The Civil Rules Advisory Committee Wants to Know What You Think

The Civil Rules Advisory Committee released their proposed amendments to the Federal Rules of Civil Procedure in August. The Committee is seeking comment on their proposals through February 15, 2014, and we have summarized these potential changes below.

Early Court Intervention

The Committee has found that early court intervention has substantially increased cooperation, which in [...]

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Advisory Committee Considers Amendments to FRCP

The Advisory Committee on Civil Rules met late this March in Ann Arbor to discuss amendments to the Federal Rules of Civil Procedure. Included on the agenda was the report of the Discovery Subcommittee, which has been pondering the issue of sanctions and preservation since their mini-conference in September 2011. Since that time, the subcommittee [...]

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How to Look Like a Rube in Three Easy Steps

Josh Gilliland and his always-entertaining “Bow Tie Law’s Blog” turn this week to the case of In re NetBank, Inc., 2009 U.S. Dist. LEXIS 69031 (N.D. Ga. Aug. 7, 2009), in which the producing party went to great lengths to prove to opposing counsel and the court that they knew absolutely NOTHING about e-Discovery.

The [...]

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Clowns To The Left Of Me, Partners To The Right

Wendy Akbar of Quarles & Brady blogs about how e-discovery practice is turning the traditional partner-associate dynamic on its ear. The wizened (and aged) partners end up being rank newbies where e-discovery is concerned, while the baby associates tend to have a much greater grasp of the technology behind the ESI. (The analogy of associates [...]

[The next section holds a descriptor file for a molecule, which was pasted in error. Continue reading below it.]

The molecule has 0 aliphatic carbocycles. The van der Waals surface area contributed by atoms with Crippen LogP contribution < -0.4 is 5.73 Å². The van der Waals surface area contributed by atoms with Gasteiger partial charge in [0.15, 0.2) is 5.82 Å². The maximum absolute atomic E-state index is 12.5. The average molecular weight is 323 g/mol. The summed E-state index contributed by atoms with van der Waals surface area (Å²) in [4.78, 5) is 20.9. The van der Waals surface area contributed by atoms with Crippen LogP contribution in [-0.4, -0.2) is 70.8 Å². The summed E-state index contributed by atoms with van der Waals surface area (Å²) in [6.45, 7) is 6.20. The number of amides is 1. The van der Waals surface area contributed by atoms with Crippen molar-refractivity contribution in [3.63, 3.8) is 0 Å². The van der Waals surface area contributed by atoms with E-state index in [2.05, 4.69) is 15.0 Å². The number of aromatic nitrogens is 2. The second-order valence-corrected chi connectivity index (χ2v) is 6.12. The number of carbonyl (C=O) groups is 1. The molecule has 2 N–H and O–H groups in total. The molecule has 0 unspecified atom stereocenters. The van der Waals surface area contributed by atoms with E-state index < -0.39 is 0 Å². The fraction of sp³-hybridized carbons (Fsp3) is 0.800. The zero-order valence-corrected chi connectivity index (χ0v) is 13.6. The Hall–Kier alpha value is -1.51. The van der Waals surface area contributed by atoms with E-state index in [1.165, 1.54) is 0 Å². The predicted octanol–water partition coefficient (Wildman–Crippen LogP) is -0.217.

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Why ALL Search Methods Stink

Yep, my headline for this post is pretty strongly-worded … but it’s also pretty accurate. The fact is, sanction-happy judges and vague, utopian court rules regarding ESI searches don’t mix, when you’re dealing with mounds of mostly-random electronic data.

Don’t take my word for it. Eric P. Mandel writes to the EDD Update blog about [...]

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DE Chancery: Their Spoliation May Be Your Fault

From the National Law Journal, Sheri Qualters reports on the Delaware Court of Chancery’s recent spate of decisions regarding several aspects of e-discovery practice. Most significant to me is Beard Research Inc. v. Kates, in which plaintiffs were granted an adverse inference instruction for missing computer evidence. The key language:

If the parties do not [...]

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